doctor has told me that it should clear up on its own should i be worried its making my sternum hurt?
Hematoma in Breast - Will It Clear Up on Its Own?
Doctor Answers (20)
Hematomas often resolve but sometimes need surgery.
The majority of small hematomas will resolve overtime on their own. They start as a firm area and soften over a few weeks. Ultimately, they are absorbed by the body and leave no discernible deficit. For large hematomas, particularly around implants, an operation is usually necessary to remove them. This is because very large hematomas may never go away completely and can lead to issues such as infection, capsular contracture, or firmness in the breast.
Postoperative bleeding and resultant hematoma formation can occur with any cosmetic breast procedure. When this situation arises, the management of hematomas is dependent upon a multitude of variables. The type of breast procedure, the location of the hematoma, the size of the hematoma, and the presence of an implant are all extremely important factors.
The significance of hematomas in patients who have undergone breast lift or breast reduction surgery is often dependent upon the size of the hematoma. When hematomas are small it’s not unusual for them to resolve on their own without treatment. Under these circumstances the vast majority of patients heal without residual deformities.
Large hematomas may require surgical drainage. When untreated, these hematomas may become encapsulated and form a firm mass. In some cases, untreated hematomas can result in excess scarring and distortion of the breasts. For this reason large hematomas should be surgically drained whenever possible,
When hematomas develop following breast augmentation surgery, significant secondary complications can occur. Under these circumstances undrained hematomas can result in pain, breast distortion, capsular contractures, implant displacement, and infection. For this reason, hematomas following breast augmentation should be drained as soon as possible.
If you’ve developed a hematoma following cosmetic breast surgery it’s important to consult your plastic surgeon as soon as possible. Your surgeon should be able to formulate a treatment plan that addresses your problem.
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Hematoma after Augmentation
Anytime there is a change in the breast size, I ask my patient to immediately notify me, such that I can perform an in office examination.
I would recommend immediate contact with your plastic surgeon as I am concerned by your pain, which is characteristic of a hematoma. This may require operative intervention to control bleeding, prevent infection, and minimize risk of capsular contracture.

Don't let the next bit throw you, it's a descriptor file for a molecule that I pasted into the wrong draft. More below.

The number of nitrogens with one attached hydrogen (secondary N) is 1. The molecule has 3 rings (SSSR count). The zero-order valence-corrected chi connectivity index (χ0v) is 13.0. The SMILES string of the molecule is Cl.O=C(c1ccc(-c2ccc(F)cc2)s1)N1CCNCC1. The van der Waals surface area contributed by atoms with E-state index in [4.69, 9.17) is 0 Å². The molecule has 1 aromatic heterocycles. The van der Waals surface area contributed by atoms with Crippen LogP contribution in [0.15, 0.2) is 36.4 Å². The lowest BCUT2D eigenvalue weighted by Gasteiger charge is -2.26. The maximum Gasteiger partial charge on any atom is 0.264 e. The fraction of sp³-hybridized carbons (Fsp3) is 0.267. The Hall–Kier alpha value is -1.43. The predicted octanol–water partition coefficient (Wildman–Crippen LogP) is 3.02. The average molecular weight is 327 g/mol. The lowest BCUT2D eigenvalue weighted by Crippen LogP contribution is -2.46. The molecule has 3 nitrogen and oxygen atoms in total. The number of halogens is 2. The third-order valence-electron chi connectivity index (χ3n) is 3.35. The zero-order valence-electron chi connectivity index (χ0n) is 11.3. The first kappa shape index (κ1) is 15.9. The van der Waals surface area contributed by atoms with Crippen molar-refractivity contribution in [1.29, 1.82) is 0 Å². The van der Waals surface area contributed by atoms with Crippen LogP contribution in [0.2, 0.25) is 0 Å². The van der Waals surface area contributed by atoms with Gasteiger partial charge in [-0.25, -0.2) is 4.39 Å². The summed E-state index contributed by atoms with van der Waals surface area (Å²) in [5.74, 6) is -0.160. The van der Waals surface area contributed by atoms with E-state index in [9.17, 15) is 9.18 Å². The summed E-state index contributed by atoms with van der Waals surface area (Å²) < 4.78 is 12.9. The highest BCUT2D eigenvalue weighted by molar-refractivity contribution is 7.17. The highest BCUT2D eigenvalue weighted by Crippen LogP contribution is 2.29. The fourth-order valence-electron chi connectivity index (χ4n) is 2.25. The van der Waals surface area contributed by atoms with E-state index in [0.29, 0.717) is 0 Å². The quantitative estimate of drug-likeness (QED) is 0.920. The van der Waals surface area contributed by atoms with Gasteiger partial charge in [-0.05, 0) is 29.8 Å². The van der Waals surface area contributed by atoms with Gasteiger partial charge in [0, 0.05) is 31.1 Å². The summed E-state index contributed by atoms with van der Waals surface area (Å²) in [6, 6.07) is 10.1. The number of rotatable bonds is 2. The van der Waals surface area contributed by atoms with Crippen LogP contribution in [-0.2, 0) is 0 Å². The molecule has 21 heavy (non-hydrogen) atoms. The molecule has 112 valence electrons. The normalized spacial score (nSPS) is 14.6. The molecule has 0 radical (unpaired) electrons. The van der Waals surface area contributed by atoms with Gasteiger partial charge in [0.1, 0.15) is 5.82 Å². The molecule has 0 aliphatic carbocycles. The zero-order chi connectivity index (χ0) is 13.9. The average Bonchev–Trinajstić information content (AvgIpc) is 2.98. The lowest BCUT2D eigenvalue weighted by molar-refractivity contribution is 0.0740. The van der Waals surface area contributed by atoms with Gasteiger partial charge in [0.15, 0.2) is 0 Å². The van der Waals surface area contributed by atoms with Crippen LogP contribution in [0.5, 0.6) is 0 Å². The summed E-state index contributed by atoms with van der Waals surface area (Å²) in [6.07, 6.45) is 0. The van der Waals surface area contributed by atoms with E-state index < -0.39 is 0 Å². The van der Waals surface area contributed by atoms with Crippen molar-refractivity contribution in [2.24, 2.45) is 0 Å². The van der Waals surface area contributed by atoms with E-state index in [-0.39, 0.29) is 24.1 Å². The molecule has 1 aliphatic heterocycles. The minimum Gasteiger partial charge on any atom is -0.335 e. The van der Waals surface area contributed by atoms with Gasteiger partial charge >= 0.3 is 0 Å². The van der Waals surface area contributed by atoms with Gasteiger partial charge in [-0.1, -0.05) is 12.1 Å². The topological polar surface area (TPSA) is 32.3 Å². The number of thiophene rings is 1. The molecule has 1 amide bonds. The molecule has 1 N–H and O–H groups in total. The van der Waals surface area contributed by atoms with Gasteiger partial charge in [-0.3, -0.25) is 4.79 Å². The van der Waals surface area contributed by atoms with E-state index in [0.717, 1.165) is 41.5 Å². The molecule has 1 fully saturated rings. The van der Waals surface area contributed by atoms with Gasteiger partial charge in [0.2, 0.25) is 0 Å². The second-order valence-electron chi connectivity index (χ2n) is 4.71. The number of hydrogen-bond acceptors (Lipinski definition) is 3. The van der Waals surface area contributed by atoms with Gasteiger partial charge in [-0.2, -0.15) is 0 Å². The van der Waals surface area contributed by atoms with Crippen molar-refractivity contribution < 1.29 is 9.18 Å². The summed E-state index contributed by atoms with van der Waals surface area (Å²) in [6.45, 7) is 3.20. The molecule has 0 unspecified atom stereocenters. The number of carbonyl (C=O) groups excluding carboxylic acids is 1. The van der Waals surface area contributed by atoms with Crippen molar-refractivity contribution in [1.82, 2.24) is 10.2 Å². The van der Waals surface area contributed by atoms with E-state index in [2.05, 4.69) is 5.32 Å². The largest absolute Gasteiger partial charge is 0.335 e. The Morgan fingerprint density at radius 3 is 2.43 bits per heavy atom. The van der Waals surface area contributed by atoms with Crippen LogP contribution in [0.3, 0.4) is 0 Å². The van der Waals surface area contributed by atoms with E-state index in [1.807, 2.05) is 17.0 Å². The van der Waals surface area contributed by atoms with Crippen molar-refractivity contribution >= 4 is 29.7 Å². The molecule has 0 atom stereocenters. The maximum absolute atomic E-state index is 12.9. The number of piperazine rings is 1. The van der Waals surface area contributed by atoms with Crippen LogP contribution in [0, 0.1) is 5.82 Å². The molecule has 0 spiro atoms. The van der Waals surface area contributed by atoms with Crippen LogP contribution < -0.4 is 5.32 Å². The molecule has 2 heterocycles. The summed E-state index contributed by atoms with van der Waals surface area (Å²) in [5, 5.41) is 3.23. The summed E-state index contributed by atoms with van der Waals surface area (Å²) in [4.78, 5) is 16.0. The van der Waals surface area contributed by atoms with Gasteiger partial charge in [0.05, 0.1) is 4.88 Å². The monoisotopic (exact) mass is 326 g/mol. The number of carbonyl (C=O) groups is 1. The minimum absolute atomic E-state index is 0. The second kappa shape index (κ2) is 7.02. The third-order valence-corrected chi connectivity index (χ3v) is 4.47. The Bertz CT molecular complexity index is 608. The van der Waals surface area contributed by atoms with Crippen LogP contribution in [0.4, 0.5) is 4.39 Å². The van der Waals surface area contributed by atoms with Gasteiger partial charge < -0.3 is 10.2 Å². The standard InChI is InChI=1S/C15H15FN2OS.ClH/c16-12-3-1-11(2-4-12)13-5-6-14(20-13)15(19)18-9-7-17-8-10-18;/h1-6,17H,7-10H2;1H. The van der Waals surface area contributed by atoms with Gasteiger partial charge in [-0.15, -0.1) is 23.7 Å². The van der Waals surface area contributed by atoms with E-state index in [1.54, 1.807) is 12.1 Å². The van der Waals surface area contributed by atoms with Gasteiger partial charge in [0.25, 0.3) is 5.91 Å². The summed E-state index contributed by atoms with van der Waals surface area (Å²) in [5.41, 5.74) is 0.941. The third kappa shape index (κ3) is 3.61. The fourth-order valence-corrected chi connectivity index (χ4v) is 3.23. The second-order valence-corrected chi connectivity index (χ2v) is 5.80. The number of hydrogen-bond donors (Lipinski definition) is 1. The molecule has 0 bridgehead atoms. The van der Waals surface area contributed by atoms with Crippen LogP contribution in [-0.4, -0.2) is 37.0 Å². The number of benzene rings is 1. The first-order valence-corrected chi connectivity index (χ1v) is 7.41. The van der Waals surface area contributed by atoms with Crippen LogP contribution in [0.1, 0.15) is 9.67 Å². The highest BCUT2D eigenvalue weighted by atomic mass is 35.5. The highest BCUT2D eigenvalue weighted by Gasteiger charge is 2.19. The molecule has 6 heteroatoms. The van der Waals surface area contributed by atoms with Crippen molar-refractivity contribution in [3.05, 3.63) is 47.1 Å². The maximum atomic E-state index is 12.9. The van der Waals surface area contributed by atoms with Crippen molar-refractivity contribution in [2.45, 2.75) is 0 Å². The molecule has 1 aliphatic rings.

I wish you a safe and healthy recovery.
Hematome of the breast
Whether it will clear with no after effects depends on the size.If the breast is hard and rigid it is better to remove it.If it is small and localized you should do fine.
Hematoma After Breast Surgery
A hematoma, if it is not large enough to cause vascular compromise to your skin and or cause numbness or tingling in your arms, will eventually resolve.
You may, however, be at higher risk for capsular contracture.
A breast hematoma if large will not go away on its own and should be evacuated. You may be more prone to a capsular contracture as well.
The first issue is what kind of breast surgery have you had? If an implant is involved, the present of a hematoma will in all likelihood contribute to the possibility of a capsular contracture. That said, it would be easiest to treat that now and try to avoid dealing with a capsular contracture in the future. If there is no implant as in a breast reduction or lift, the issue would then be the size of the hematoma. If small it may resolve on its own or we may wait until it liquifies and then aspirate it with a needle.
If you have implants, the hematoma needs to be evacuated - yesterday. If it is left to resorb on it's own, you will get a capsular contracture. If you had a reduction or a lift and there is no implant and if the hematoma is not enlarging and is not tight, it is reasonable to wait for it to absorb on it's own.
Lisa Lynn Sowder, M.D.
These answers are for educational purposes and should not be relied upon as a substitute for medical advice you may receive from your physician. If you have a medical emergency, please call 911. These answers do not constitute or initiate a patient/doctor relationship.